Eight things to know about the Prado Museum in Madrid
If you’re looking to visit the one and only museum in Madrid, the Prado Museum is the place for you. It’s known for having the single best collection of Spanish art, and a collection of European art dated from the 12th century to the early 19th century.
Personally, I entered the grand halls of the museum knowing nothing (and not being very interested) in art, but exited an art convert. My head was filled with compelling images of the art pieces, stories behind the paintings and most importantly, the messages that the artists were each trying to tell.
1. Get a bang for your buck because the collection is Massive
The collection comprises around 7,600 paintings, 1,000 sculptures, 4,800 prints and 8,200 drawings, in addition to a large number of other works of art and historic documents. By 2012 the Museum will be displaying about 1,300 works in the main buildings, while around 3,100 works are on temporary loan to various museums and official institutions.
Info credits: Wikipedia
2. If you absolutely need to save some Euros, entry is free from 6pm – 8pm (Mon to Sat)…
And on Sundays and holidays from 5pm to 7pm. Students aged 18 – 25 get free entry too. Just show your student pass. For more information, visit the official ticket pricing site. That being said, two hours is just not enough for the visit. You may have to return again.
- General: €14
- General admission + official guide: €23
- “Two visits in one year” ticket: €20
3. Name dropping is what the Prado Museum can totally pull off
Familiar with the names Francisco Goya and Diego Velázquez? Well the Prado Museum not only features paintings from Francisco Goya, who also happens to be the single most extensively represented artist. Other world-renowned names include Diego Velázquez, El Greco, Titian, Peter Paul Rubens and Hieronymus Bosch.
4. For the best experience, pay for an audio guide!
I cannot stress this anymore but an audio guide is the quintessential gadget to help you make the best of your experience. It’s one thing to be admiring the paintings and to guess the artist’s intention behind it. But the audio guide provides context and points out small details that you would otherwise have missed if you were to look at it with an untrained eye. It costs €3.50 for the Permanent Collection.
5. Set aside at least 4 hours or more for visitation
If you’re wondering how much time to set aside for each visit, four hours should be the minimum, especially if you have rented an audio guide and want to know more about the significance behind each painting. I was there for 3 hours and only managed to cover three-quarters of the Permanent Collection.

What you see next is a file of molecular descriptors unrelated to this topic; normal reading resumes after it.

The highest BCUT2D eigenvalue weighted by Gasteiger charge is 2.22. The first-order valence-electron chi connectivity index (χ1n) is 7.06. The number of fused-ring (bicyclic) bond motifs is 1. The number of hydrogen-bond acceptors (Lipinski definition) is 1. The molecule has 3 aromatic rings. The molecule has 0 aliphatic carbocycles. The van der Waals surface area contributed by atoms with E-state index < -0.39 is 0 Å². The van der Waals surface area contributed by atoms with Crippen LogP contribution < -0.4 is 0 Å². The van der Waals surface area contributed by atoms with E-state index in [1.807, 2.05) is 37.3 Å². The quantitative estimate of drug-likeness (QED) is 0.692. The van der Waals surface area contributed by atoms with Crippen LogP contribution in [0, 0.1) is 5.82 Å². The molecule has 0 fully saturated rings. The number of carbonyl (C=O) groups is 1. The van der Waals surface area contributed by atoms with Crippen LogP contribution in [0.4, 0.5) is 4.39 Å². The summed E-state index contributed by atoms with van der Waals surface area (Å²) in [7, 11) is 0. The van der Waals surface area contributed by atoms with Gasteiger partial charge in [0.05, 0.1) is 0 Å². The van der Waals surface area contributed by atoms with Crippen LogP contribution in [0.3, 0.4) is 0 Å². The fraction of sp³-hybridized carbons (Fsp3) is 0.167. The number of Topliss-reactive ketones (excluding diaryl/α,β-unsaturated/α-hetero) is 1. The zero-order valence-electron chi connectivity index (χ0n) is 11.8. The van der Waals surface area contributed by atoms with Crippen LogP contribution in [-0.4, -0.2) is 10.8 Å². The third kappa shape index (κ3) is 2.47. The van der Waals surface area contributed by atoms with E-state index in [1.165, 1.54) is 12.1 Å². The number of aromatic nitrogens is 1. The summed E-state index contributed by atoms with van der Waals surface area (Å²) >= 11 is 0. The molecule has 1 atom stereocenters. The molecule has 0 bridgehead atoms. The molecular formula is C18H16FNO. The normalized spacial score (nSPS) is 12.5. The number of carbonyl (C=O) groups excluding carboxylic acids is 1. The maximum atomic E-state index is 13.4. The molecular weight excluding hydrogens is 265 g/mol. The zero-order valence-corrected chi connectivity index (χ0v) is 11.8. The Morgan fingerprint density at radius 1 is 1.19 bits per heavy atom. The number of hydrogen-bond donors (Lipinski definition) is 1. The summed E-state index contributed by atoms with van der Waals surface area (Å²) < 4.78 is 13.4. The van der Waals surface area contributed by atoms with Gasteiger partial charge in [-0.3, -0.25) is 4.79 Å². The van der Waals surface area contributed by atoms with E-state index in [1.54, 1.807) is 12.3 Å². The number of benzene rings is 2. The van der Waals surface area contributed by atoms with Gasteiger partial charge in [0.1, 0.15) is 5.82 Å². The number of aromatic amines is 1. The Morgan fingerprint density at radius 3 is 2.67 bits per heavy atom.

6. Galleries are closed 10 minutes before closing.. so it’s best to go early!
When I visited the Prado museum during the summer last year, it was a struggle trying to complete viewing all the paintings, especially at 7.30pm, when announcements start to remind you to leave soon and where the nearest exits are. (It’s a tad annoying when you have almost half a level of paintings left to admire).
7.45pm is the unofficial closing time, as the ushers would have prevented you from entering other galleries.
- From Monday to Saturday: 10am – 8pm. Sundays and holidays: 10am – 7pm
- Closed: January 1, May 1 and December 25
- Reduced opening hours: January 6, December 24 and 31, 10am – 2pm
7. Prado means ‘meadow’ in Spanish
The museum used stand in a meadow, and that gave rise to the name of the area, Salón del Prado (later Paseo del Prado), and later, the name of the museum. The Paseo del Prado is one of the main avenues in Madrid and is an important tourist and culture spot. It includes the Golden Triangle of Art, which encompasses three museums: the Prado Museum (with highlights such as Diego Velázquez‘s Las Meninas and Francisco de Goya‘s La maja vestida and La maja desnuda), the Thyssen-Bornemisza Museum (housing a collection that spans eight centuries of European painting), and the Reina Sofia Museum (where Pablo Picasso‘s Guernica hangs, among a collection of 20th-century art).
Info credits: Wikipedia
8. Prado is financed by a 50 – 50 public-private partnership
I’m a little bit of a business buff, hence this slightly lengthy write-up. Until the early 2000s, the Prado’s annual income was approximately $18 million, $15 million of which came from the government and the remainder from private contributions, publications, and admissions.
In 2001, the conservative government of José María Aznar decided to change the museum’s financing platform, ushering in a public-private partnership. Essentially, the Prado must gradually reduce its level of state support to 50 percent from 80 percent. In exchange, the museum gained control of the budget — now roughly €35 million — and the power to raise money from corporate donations and merchandising. However, its recent €150 million expansion was paid for by the Spanish state.
In 1991, Manuel Villaescusa bequeathed his fortune of nearly $40 million in Madrid real estate to the Prado, to be used solely for the acquisition of paintings. The museum subsequently sold Villaescusa’s buildings to realize income from them. The bequest suddenly made the Prado one of the most formidable bidders for paintings in the world.
Info credits: Wikipedia
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Hope you found this little guide useful, and stay tuned for the 10 most intriguing art pieces to lookout for at the Prado Museum.